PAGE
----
Family values are at the heart of Over the River and Through the Woods, Joe DiPietro’s heartwarming intergenerational comedy at the The Segal Centre for the Performing Arts until May 10. It’s a slight play, normally dinner theatre fare, but, like a plate of delicious pasta, the Segal’s production is hugely satisfying. It appeals to anyone who has ever found themselves caught between the demands of their increasingly dependent childish parents and grandparents, and their own, ever demanding professional obligations. The play is narrated by Nick Cristano, (Gianpaolo Venuta), a New York advertising agency executive who has grown up in a tight-knit Italian family ruled by the three F’S – “Family, faith and food.” He is the apple of his grandparents eyes, and dutifully visits them in Hoboken every Sunday for family . But he’s received a job promotion that means a move across the country to Seattle. When he breaks the news of his impending move to the geriatric foursome, they plot to keep him from leaving. In the words of his paternal grandmother, Emma,” People don’t move away from their families because they don’t like the weather, they move away because they are afraid.” Convinced that all that Nick needs to stay in New York is a woman in his life, they arrange a blind dinner date for him with Catlin O’Hare (Diana Donnelly), in the naïve hope that love will keep him at home. He charms her; he gets on her nerves.Clean cut and good looking, Gianpaolo Ventua conveys appealing but frustrated affection for his relatives, and Donnelly is all coy sweetness and solid strength as the date who isn’t easily bamboozled. The Segal’s production truly blessed with a strong quartet of solid veteran actors. Frank Savino is endearing as the cantankerous maternal grandfather, Frank Gianelli, and, Deann Mears, and his wife in real life is delightfully upbeat as Nick’s grandmother, Aida, who is forever in the kitchen. The paternal grandparents, Nunzio and Emma Cristano (Bernie Passeltiner and Doreen Brownstone) are also wonderfully wise, young old souls. Some of the evenings biggest laughs come when the delightfully clueless, but never stupid, geriatric foursome play Trivial Persuit using their own rules and convoluted logic to score points. Although some of the actors deliver their lines in cadences that often seem more Yiddish than Italian, it doesn’t matter. In the end we are moved by these octenegarians and their acceptance of the inevitable.. Steven Schipper directed with a sure, understated hand, and Michael Gianfrancesco ‘s set is handsome, if a little too antiseptic, devoid of much of the religious kitsch one would expect to find in an Italian immigrant family’s house.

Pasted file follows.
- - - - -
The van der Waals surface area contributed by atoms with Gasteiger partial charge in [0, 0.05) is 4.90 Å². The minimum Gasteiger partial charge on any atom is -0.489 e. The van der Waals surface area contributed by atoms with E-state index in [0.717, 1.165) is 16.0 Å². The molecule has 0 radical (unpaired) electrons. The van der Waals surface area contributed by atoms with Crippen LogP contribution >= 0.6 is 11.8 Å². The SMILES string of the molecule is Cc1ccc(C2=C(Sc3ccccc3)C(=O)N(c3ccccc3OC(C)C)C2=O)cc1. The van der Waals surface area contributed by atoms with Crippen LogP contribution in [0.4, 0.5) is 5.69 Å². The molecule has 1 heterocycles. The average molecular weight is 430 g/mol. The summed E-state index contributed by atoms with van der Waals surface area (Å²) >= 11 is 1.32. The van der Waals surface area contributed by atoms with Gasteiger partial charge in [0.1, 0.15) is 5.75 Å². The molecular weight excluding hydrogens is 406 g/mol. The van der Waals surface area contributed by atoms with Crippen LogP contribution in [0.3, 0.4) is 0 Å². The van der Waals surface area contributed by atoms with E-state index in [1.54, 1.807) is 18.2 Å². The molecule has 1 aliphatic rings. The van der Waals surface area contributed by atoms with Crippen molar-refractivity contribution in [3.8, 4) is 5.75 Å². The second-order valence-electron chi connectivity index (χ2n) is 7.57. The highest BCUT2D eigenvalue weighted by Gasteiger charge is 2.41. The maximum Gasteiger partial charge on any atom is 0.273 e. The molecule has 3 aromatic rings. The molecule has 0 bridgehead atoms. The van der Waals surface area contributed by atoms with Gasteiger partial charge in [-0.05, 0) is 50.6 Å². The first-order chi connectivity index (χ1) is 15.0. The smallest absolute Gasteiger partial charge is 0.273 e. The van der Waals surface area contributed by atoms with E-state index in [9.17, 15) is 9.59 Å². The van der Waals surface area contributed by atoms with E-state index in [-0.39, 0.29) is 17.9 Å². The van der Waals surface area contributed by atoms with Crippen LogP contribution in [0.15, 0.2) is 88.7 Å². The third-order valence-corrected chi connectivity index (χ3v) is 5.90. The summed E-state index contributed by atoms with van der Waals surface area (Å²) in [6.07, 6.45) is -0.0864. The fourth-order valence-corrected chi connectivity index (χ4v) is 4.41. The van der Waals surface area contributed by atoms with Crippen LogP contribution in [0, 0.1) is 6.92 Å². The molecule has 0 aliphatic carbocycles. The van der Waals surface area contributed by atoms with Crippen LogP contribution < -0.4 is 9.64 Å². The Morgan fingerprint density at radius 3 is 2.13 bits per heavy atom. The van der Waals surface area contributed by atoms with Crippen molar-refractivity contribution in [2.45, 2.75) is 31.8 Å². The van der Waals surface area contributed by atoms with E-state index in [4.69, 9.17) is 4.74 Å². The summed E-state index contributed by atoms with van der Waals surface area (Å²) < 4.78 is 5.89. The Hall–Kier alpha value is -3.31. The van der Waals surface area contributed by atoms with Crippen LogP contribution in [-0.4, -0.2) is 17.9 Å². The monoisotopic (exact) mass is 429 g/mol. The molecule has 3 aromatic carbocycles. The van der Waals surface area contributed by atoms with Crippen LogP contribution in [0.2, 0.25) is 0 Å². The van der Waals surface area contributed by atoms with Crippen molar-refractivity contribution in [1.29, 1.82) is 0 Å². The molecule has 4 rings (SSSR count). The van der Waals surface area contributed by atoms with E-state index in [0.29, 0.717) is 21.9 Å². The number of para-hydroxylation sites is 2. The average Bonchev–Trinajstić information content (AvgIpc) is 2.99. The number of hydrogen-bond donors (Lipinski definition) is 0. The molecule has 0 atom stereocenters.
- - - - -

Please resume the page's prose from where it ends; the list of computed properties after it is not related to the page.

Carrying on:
Values of another sort, those in a so called extended-family of social outcasts are examined in The Centaur’s production of With Bated Breath running until May 24. If your idea of a night out at the theatre is waiting ninety minutes for an actor to put a bag over his head and drop his pants, it is just the ticket. Bryden MacDonald’s dark play is disappointingly over-rated. Macdonald writes dialogue well, but whatever the virtues of the script, the show is unfocussed,, self indulgent, contrived and pointless. The play’s title, taken from a Dolly Parton’s country tune evokes the cast of ‘hurtin’ characters who lead double lives and survive by their animal instinct. Told in a series of elliptical flash backs, it’s the story of a sensitive - read gay - Nova Scotia farm boy named Willy, (Michael Sutherland-Young). Driven out of town by gossip about his sexuality, he flees to Montreal in search of love and acceptance but ends up in a world of sleaze, as a stripper in a third-rate gay club, before disappearing without a trace. His life experience is told by those closest to him: Bernie, his first lover (Neil Napier) who we are told is “not gay, just fucked up”, Bernie’s hard-drinking wife, Ricotta, named for her father’s favourite cheese, (Danette Mackay) who is “a well adjusted fag hag,” Camilla (Felicia Shulman), the local vicious gossip, and Esta (Sarah C. Carlsen), Willy’s soul mate, Then there’s Float, (Eloi Archambaudoin), the buff, emotionally hardened ‘’sex machine,” who teaches Willy how to hustle customers. Archambaudoin packs a wallop in the role. He’ dances well, and is so convincing as a stripper, its him you expect to bare all. He doesn’t, even though his dance number is the one scene in the play that calls for nudity, Sutherland -Young is beautifully vulnerable as the inaptlyt named Willy. He makes the play seem deeper than it is. Neil Napier is terrific as a conflicted human lost in alcoholic anguish. The women, especially Shulman as an embittered she-man, are strong in their roles, but none of the hard-edged performances add up to much. The characters aren’t the beautiful losers the author would have you believe they are, just losers. They don’t rouse themselves from their pathetic existence enough to make us really care. Sound designer Peter Cerone has added to the dramatic tension with yelping dogs and country music nicely underscores the simulated sex scenes . James Lavoie’s weather beaten set fits in well as both the dingy strip club and a rustic Cape Breton farm. Author Macdonald and Roy Surette who shared directing duties are to be commended for their restrained approach.